3. Toss the onions and red peppers lightly with olive oil. Place on the other baking sheet, with the red peppers skin side down. Place the garlic on the sheet, too.
  4. Bake for 45 minutes.
  5. Heat your vegetable broth on medium-high heat. Toss in all veggies.
  6. Purée the soup in a blender and voila! Hot and spicy soup for a chilly fall night.

stacked tomato, summer vegetable and grilled bread salad

I have recently gotten into bread making. I never thought I would become this kind of person, but now I have officially crossed over. So a few weeks ago, friends from our small group had the most delicious bread that they "made" from a "starter" -- which is this strange chemically charged magical liquid that you have to "feed" every 3-7 days ... it hisses and grows and does all sorts of weird things. But I was intrigued, so they gave me half of theirs and I gave it a shot. AND NOW I AM OBSESSED. Making bread is my new favorite thing to do; it's so personal and thought-out and requires time and love. Not to mention it tastes like heaven and makes your house smell like a bakery. Win, win.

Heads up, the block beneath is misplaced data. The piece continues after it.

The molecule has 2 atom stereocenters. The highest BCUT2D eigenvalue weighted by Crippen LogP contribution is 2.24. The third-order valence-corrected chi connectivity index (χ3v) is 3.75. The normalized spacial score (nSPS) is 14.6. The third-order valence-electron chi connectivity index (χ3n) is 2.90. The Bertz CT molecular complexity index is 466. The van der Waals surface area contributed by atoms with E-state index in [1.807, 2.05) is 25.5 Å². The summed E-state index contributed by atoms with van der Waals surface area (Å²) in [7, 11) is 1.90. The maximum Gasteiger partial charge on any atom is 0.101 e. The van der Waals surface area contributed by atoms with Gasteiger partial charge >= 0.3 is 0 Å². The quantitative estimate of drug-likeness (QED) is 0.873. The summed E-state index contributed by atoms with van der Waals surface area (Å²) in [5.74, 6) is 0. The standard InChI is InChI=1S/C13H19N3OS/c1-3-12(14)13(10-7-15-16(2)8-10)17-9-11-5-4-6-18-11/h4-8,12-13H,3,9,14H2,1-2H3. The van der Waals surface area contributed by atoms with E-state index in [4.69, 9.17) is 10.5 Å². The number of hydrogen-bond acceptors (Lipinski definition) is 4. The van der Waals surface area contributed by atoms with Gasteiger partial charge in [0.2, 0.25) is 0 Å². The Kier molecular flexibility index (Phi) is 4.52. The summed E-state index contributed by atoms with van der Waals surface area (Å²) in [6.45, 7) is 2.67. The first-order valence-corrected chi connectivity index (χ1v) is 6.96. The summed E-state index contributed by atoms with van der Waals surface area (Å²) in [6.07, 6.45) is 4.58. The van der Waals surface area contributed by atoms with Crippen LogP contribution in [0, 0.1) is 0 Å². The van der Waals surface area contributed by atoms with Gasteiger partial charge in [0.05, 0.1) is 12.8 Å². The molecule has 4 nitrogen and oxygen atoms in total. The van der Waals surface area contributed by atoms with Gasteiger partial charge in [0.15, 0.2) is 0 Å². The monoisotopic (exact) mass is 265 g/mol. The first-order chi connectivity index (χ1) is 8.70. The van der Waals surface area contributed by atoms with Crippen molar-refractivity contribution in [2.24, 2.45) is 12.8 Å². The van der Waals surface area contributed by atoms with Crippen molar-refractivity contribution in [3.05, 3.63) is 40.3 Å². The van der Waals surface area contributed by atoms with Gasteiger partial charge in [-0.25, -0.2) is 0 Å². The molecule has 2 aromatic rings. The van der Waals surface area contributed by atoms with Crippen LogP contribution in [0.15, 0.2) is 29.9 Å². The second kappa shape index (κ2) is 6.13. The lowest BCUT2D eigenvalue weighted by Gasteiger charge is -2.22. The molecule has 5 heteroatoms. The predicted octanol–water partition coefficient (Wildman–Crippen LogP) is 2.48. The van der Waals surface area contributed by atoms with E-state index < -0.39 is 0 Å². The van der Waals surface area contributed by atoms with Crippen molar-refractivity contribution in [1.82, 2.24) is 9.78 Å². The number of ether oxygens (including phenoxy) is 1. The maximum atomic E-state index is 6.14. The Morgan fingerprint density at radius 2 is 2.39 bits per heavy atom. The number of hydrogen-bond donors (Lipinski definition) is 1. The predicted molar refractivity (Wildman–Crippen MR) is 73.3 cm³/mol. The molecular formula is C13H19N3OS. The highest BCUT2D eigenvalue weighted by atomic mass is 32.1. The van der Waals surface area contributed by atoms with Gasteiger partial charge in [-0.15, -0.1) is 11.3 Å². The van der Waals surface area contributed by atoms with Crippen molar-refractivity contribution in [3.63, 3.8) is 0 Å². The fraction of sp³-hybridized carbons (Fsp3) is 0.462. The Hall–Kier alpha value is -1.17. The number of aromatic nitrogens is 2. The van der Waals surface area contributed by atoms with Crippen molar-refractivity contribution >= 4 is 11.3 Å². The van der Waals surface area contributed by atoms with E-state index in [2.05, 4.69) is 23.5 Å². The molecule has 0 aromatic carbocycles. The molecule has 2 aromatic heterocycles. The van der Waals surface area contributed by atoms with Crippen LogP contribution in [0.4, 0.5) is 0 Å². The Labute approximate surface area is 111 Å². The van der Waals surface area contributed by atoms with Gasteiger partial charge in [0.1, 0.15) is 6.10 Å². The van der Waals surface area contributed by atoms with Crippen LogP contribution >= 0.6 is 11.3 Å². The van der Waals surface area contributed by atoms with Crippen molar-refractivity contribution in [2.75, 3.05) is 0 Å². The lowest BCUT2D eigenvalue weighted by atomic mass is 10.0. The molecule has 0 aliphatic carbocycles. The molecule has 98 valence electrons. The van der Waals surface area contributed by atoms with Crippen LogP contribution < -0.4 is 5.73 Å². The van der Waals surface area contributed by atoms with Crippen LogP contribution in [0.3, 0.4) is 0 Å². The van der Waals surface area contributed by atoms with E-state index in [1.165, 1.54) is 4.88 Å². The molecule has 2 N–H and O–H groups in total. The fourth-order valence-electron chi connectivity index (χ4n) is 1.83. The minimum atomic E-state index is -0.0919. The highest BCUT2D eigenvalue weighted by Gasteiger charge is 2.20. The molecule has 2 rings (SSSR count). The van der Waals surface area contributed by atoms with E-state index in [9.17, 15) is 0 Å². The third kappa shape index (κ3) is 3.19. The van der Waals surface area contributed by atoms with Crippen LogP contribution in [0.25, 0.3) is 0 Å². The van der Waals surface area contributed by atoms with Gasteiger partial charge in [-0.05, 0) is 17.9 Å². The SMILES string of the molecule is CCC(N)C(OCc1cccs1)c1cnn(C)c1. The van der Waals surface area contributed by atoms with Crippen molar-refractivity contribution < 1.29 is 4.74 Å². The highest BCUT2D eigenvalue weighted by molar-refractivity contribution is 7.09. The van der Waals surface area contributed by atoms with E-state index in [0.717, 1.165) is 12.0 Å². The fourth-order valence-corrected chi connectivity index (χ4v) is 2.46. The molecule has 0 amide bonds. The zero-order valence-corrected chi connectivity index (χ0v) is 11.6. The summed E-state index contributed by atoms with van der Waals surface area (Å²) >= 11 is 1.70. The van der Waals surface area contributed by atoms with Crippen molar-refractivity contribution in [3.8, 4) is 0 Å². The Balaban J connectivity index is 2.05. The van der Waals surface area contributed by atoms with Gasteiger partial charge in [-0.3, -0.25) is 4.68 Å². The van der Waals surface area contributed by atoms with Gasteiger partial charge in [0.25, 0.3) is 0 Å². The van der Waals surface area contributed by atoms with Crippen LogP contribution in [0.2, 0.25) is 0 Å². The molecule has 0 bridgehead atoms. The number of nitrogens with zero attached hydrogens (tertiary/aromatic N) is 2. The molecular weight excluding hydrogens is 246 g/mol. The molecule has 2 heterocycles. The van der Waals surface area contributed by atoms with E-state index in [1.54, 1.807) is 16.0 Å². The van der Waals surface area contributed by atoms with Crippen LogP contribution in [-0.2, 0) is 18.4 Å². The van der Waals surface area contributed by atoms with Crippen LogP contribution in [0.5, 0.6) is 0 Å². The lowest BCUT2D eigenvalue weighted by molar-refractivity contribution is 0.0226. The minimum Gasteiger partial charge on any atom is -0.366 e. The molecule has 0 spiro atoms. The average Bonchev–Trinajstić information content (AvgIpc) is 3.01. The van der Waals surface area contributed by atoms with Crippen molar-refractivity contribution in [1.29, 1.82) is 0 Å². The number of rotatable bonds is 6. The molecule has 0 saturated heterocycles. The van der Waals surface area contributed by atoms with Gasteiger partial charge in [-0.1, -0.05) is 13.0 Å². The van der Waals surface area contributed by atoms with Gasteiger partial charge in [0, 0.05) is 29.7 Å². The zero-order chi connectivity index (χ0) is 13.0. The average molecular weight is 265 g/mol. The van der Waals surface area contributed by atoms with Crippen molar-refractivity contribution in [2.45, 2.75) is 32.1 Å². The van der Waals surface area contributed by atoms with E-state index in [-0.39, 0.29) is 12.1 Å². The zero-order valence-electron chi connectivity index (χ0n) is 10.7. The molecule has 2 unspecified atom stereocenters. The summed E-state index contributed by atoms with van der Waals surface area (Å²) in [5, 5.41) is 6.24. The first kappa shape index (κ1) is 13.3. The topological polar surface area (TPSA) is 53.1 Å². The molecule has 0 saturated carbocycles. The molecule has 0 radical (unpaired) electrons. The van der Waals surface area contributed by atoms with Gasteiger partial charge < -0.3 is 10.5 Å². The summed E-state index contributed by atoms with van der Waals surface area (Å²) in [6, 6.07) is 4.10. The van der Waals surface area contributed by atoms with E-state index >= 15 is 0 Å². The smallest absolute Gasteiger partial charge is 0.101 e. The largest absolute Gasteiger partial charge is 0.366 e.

So tonight, I made this delicious sandwich that we tried out earlier this summer from Cookie and Kate. Directions below (simplified a little), but obviously the original here ... I don't make this stuff up, friends.

Double tomato dressing
  • 4 T olive oil
  • 2 Ts finely chopped and drained oil-packed sun-dried tomatoes
  • 1 T plus 1 t red wine vinegar